PHASE works closely with communities in isolated Himalayan villages in Nepal. For nearly a decade we have helped to empower these communities to access healthcare, education and livelihood opportunities in a sustainable way.
Many of our staff were on the ground during the recent earthquakes in Nepal, and the subsequent aftershocks and landslides. Our staff were among the first to provide relief aid and support to those affected. PHASE will continue to support these communities for the long-term, enabling them to rebuild their lives and to become empowered.
PHASE are currently providing support to about 35,000 people living in 12 villages in the Sindhupalchok and Gorkha districts which were severely affected by the earthquakes. Over 90% of houses in these villages in Sindhupalchok and 70-80% in those in Gorkha have been completely destroyed and paths to the project area in Gorkha have been swept away or blocked by landslides. Almost all of our Gorkha project villages are still inaccessible, apart from by helicopter.
What aid is PHASE currently providing?
We have completed distribution of corrugated iron sheets to all households in Hagam, Sindhupalchok and Sirdibas, Gorkha. We are currently in the process of distributing these sheets to Fulpingdanda, Sindhupalchok and Kashigaun, Gorkha and are hoping to cover all 6 remaining project VDCs within the next 3 weeks (Chumchet and Chhekampar have been covered by other organisations).
These sheets are being distributed so villagers can construct temporary structures for themselves, providing emergency shelter. It is currently the monsoon season and immediate and quick-to-assemble shelter is essential in order to protect communities from the harsh weather conditions. For those families or households who are unable to construct a shelter themselves, PHASE is employing and paying local skilled labourers to create these temporary homes for them.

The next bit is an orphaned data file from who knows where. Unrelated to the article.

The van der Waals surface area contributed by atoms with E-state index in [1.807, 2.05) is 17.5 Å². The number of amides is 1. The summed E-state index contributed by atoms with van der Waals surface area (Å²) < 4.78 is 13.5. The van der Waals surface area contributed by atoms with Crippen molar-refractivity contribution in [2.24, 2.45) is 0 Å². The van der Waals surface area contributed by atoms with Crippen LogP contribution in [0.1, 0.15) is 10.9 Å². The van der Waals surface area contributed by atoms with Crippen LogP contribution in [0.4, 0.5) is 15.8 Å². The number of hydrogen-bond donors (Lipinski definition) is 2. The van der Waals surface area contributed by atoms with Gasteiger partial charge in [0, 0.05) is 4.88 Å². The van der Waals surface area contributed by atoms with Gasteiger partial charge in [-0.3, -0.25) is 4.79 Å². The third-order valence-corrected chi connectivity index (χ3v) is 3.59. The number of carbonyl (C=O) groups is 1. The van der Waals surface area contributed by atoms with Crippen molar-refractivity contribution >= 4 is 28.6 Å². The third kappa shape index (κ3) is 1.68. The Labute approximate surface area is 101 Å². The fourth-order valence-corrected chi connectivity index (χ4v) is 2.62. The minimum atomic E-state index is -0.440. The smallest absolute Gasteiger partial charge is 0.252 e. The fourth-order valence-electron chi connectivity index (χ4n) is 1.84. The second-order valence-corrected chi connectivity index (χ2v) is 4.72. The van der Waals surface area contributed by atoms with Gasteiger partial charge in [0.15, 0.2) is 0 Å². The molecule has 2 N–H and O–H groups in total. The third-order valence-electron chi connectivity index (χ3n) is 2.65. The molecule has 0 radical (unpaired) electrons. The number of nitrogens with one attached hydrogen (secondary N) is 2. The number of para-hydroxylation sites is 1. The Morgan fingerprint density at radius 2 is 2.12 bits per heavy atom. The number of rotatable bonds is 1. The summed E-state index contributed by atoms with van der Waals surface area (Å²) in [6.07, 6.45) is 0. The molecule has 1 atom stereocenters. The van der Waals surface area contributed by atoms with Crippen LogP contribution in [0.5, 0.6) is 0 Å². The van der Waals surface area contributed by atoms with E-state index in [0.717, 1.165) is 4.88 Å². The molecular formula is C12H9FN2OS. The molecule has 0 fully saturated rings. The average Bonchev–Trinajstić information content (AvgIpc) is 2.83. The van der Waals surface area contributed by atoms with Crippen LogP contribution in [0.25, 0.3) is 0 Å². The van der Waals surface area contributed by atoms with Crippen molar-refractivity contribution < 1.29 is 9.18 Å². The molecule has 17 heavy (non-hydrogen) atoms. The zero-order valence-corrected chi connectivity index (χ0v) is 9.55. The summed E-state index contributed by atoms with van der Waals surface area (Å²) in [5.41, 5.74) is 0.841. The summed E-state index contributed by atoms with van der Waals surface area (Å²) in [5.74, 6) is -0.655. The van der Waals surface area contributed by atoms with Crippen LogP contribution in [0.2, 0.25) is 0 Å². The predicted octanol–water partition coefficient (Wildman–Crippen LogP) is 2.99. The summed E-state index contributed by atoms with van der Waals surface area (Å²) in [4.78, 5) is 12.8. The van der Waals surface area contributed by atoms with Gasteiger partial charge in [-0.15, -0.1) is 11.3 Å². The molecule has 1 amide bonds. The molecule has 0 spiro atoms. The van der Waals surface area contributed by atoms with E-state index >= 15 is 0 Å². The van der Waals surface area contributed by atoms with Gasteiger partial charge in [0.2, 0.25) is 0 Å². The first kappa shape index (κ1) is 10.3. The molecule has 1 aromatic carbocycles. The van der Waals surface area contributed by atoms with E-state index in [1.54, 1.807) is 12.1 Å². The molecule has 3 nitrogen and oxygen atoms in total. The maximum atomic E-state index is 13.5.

In addition to providing materials for temporary shelter, PHASE has been distributing other essentials resources. These have included blankets and sleeping mats, as well as mosquito nets, tools and buckets. We have also been providing food and crop seeds.
PHASE staff in Nepal have been carrying out assessments of each community in order to determine what existing resources they have, and what they will need to survive the monsoon. This will enable PHASE to distribute aid in the most effective manner, and ensure that people’s needs are met.
What about PHASE’s existing projects?
PHASE’s health, education and livelihood projects in the Far West of Nepal (Bajura and Humla districts) have not been affected by the earthquakes and are continuing as planned, although the monsoon season does mean risk of landslides and more problems for our staff when they have to move between villages.
We are continuing to look for funds to widen our work in this region, and are about to start a new livelihoods project in Mugu district this autumn.
In the earthquake affected areas, PHASE’s core work is also continuing:
One of PHASE’s key aims is to provide education to children in Nepal. We do this in a variety of ways – from supporting government schools to provide a better learning environment (such as extra classrooms or toilets), to training teachers in child-friendly education methods and providing alternative catch-up classes for children who have missed out on schooling. This can be due to the fact that many teachers do not remain in remote schools for prolonged periods, and that children must often travel very long distances to school – some five year olds must walk for up to an hour across mountainous terrain!
Natural disasters and emergencies can also result in children missing out on schooling. Thousands of schools in Nepal have been destroyed by the recent earthquakes and many of those that still stand are now used as emergency shelters. As a result it has been estimated that around 1 million children have been unable to return to school. Many children risk losing out on important skills including numeracy and literacy.
In many PHASE project areas the existing school buildings were too badly damaged to be used.